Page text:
Among farmed animals, fish exhibit the largest individual variation in growth, yet most of the studies reporting data on growth do not take individual variation into account. Usually a mean value is considered and although the variation around the mean is also mentioned, it is generally viewed as a sort of "statistical noise". The importance of individual variation in growth should not be underestimated since it has important consequences for water quality, aggression, stress levels, farm management, selection programmes, etc. Among the factors responsible for growth variation, social hierarchy is often considered as the most important. Social hierarchies may induce behavioural inhibition and stress on subordinate fish, affecting their feed intake, feed efficiency and as a consequence reducing their growth. However, for most fish species there is no unambiguous proof that individual differences in feed intake, feed efficiency and growth result from social hierarchies. Some studies suggest that inherent (genetic) factors may also cause the variation in growth.The general aim of this study was to understand the underlying factors responsible for the individual variation in growth of African catfish Clarias gariepinus . The following factors were investigated: 1) if individual variation in growth is mainly a consequence of social hierarchies, 2) the contribution of individual differences in feed intake and feed efficiency to the individual differences in growth and 3) the contribution of feeding behaviour and stress response in explaining individual differences in feed efficiency.Chapters 2 and 3 investigated the importance of social hierarchy as an explanatory factor for the individual variation in growth of African catfish. The growth performance, behaviour (feeding behaviour, aggression levels) and stress response between groups of low-, medium- and heavy- weight fish were compared. Chapter 2 showed that low-weight fish do not exhibit increased growth rates in the absence of heavier fish. Apparently, the growth differences were not induced by social hierarchies where the larger fish suppress the growth of smaller fish. Instead, this study suggests that feeding behaviour is a crucial factor. Heavier fish exhibit feeding behaviours that may give advantage when feed is limited, such as being more active swimmers, spending more time at the feeding areas and eating their meal faster than low-weight fish. These differences in behaviour may result in growth variation, as found in this study.Chapter 3 showed that the aggression and stress levels did not increase in heterogeneous (weight) groups as compared with homogeneous (weight) groups. Furthermore, low-weight fish did not exhibit a higher number of skin lesions and higher stress levels when reared in heterogeneous groups as compared with low-weight fish reared in homogeneous groups. These results suggested that low-weight fish were not behaving as subordinates and heavy fish as dominants.To further investigate the importance of inherent differences in growth variation, a set of experiments were designed using individually housed fish. Housing fish individually enabled the study of individual differences in the absence of social interactions and to measure individual feed intake accurately. This raised the question whether the results obtained from housing fish individually could be representative of a group housing situation. Chapter 4 compared the growth performance, feeding behaviour and stress response of isolated and non-isolated fish. This study suggested that in African catfish feed intake is stimulated by the presence of conspecifics resulting in higher feed intake and growth rates. However, isolation per se seems not to act as a stressor in the short term or to affect the stress response, probably because periods of isolation are part of the African catfish lifestyle. In addition, Chapter 5 compared the growth of fish housed individually and afterwards in a group. The average growth of individually housed fish was lower than fish in group housing. However, slow and fast growing fish under individual housing remained slow and fast growing fish, respectively, under group housing. This suggests that the different growth rates observed when fish are housed individually are a characteristic of the individual and not simply a consequence of isolation.Chapters 5 to 7 used individually housed fish to supply experimental data on inherent factors responsible for individual variation in growth. Chapter 5 quantified individual differences in performance traits and feeding behaviour and focused on the repeatability of such individual differences when fish were fed ad libitum. Fish exhibited pronounced individual variation in growth (CV = 52.8 %), in feed intake (34.3 %) and in total feeding time (>100 %). The repeatability estimates were 0.55 for growth, 0.70 for feed intake, 0.49 for feed efficiency and 0.81 for total feeding time. These high repeatability estimates suggested that individual differences in growth, feed intake/efficiency and feeding behaviour are consistent over time and therefore probably inherent. Individual differences in growth were explained mainly by individual differences in feed intake (~85 %). Individual differences in feeding behaviour were shown to be related to feed efficiency, measured as residual feed intake (i.e., the difference between actual feed intake and that predicted from mean observed requirements for growth and maintenance). With increasing total feeding time, the maintenance requirements also increased suggesting that slow eaters have higher maintenance costs. Chapter 6 tested whether individual differences in feeding behaviour explained the differences in growth rate by affecting feed efficiency, using restrictively fed fish. This study showed that despite the low variation in initial body weight (6.5 %) and in cumulative feed consumption (7.5 %) over the experimental period, catfish exhibited high variation in final body weight (18.1 %), specific growth rate (17.2 %) and feed conversion ratio (27.9 %), suggesting that individual variation in growth/feed efficiency is important in determining growth. This individual variation may be related to individual differences in protein/fat deposition since faster growing fish deposited more protein and less fat than slower growing fish. Pronounced individual differences in feeding behaviour (reaction towards feed and time spent eating) were also observed and correlated to individual differences in growth/feed efficiency. Fast eaters were the fast growers.Chapter 7 presented two experiments to investigate individual differences in basal and post-stress levels of glucose, lactate and cortisol and their relation to individual differences in feed efficiency. There was a pronounced individual variation in both basal and post-stress levels of plasma glucose, lactate and cortisol. Basal levels of glucose, lactate and cortisol did not contribute significantly to explain differences in feed efficiency. However, glucose levels obtained after a stress test (netting) could explain differences in feed efficiency by 1.3 % in experiment 1 and 5.9 % in experiment 2. In experiment 2, the cortisol levels obtained after the stress test also explained part of the differences in feed efficiency (8.7 %). Apparently, high stress responders are less efficient fish. The stress response probably adds to differences in maintenance costs, thereby affecting the feed efficiency.The findings of this thesis are discussed and the main conclusions are presented in Chapter 8 . The importance of social hierarchy in explaining individual growth variation should be considered species-dependent. In addition, social hierarchy should not be accepted a priori as the major cause of individual growth variation without previous investigation. The results of this thesis suggested that in African catfish the individual variation in growth is not the result of marked dominance-subordinance relationships. Instead, genetic-based differences in feed intake, feed efficiency, feeding behaviour and stress response seem to play a role in explaining growth variation in African catfish. In practical terms, one may question the use of grading in this species as grading is done under the assumption that it disrupts an existing social hierarchy. Furthermore, the results of this thesis called for the development of selection programmes in African catfish. Selecting for feed efficiency (residual feed intake) is a promising direction to pursue. The most efficient fish (low residual feed intake) were shown to be fast eaters and low stress responders which may be advantageous under aquaculture conditions.It was also concluded that individual differences in feed intake and feed efficiency (residual feed intake) contributed ~85 and ~15 %, respectively, to the individual differences in the growth of African catfish. Individual differences in feeding behaviour (total feeding time) and stress response (plasma glucose and cortisol after an acute stress) contributed to explain variation in residual feed intake (maintenance requirements) up to 8.7 %.Despite the results obtained in this thesis, our understanding of the causes of growth variation in African catfish is far from being complete. The challenge is to find the mechanisms responsible for this variation and how they are related to the individual differences in behaviour and stress response found in this thesis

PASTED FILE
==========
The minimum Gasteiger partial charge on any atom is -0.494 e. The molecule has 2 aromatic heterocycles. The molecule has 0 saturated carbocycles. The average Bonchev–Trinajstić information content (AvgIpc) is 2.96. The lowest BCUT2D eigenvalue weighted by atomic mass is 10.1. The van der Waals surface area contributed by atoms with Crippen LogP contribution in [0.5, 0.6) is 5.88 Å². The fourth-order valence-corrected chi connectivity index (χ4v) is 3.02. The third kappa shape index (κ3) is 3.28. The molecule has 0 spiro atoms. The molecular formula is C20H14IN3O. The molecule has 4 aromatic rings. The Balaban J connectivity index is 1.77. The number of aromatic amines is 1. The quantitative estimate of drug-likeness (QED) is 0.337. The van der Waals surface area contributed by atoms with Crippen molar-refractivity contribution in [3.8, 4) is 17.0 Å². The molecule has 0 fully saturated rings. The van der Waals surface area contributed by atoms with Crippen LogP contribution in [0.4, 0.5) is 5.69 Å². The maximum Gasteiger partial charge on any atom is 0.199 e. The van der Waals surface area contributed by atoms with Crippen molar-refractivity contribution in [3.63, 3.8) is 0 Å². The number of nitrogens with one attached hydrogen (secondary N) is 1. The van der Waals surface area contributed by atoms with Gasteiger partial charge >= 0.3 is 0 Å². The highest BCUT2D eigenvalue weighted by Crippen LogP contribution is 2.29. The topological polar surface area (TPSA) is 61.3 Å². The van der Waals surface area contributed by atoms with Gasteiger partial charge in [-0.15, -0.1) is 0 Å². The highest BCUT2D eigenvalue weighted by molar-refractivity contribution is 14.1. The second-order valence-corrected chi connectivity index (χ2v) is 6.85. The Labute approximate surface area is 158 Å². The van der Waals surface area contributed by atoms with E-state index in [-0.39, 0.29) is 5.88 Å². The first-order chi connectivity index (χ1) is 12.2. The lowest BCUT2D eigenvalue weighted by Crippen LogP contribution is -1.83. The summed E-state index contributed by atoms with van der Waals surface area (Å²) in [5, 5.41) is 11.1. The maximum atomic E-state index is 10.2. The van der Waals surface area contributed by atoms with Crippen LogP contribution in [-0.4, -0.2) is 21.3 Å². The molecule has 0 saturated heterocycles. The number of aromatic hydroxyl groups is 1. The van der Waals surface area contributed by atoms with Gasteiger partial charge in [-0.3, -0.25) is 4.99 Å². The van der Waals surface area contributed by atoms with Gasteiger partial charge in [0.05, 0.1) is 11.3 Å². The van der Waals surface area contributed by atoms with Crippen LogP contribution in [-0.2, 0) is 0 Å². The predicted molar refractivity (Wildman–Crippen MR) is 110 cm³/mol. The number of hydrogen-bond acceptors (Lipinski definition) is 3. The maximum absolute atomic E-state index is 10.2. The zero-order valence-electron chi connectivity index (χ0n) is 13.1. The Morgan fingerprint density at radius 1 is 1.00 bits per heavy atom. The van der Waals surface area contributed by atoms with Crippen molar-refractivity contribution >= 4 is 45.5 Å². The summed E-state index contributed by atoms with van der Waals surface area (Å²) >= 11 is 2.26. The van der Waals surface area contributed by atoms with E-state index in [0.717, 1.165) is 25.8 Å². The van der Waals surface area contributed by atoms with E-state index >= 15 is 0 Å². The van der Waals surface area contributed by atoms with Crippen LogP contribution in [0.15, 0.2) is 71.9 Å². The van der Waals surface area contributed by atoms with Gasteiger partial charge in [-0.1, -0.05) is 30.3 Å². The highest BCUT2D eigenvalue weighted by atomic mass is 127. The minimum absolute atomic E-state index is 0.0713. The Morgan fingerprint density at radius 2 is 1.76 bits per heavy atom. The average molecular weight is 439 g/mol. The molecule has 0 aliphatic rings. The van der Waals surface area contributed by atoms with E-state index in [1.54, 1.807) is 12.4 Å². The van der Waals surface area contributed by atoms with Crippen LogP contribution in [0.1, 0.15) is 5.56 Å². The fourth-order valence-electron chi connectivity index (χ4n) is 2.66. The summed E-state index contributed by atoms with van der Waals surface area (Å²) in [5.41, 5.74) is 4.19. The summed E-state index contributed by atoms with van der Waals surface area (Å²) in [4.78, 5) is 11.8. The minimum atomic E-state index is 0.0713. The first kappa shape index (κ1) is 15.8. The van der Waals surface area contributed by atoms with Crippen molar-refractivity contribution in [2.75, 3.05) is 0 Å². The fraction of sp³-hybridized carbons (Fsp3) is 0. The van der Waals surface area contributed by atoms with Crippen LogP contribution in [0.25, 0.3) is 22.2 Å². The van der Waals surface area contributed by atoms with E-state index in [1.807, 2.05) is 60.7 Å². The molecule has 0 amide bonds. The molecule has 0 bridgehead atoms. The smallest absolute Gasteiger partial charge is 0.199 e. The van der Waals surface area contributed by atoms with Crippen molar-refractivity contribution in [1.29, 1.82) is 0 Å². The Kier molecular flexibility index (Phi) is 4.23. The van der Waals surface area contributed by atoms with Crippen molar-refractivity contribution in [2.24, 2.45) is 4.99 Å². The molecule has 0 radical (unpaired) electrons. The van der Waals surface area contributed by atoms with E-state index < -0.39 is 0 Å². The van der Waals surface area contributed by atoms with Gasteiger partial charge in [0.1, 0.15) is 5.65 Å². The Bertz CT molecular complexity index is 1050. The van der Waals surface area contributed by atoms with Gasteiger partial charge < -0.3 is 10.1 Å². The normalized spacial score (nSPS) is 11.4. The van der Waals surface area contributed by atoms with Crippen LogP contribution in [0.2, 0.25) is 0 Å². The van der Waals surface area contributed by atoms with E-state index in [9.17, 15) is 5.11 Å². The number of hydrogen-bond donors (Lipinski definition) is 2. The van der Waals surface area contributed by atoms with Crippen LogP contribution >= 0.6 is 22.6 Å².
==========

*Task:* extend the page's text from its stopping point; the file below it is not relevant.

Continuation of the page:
Towards assessment of welfare in Africal catfish, Clarias gariepinus: the first step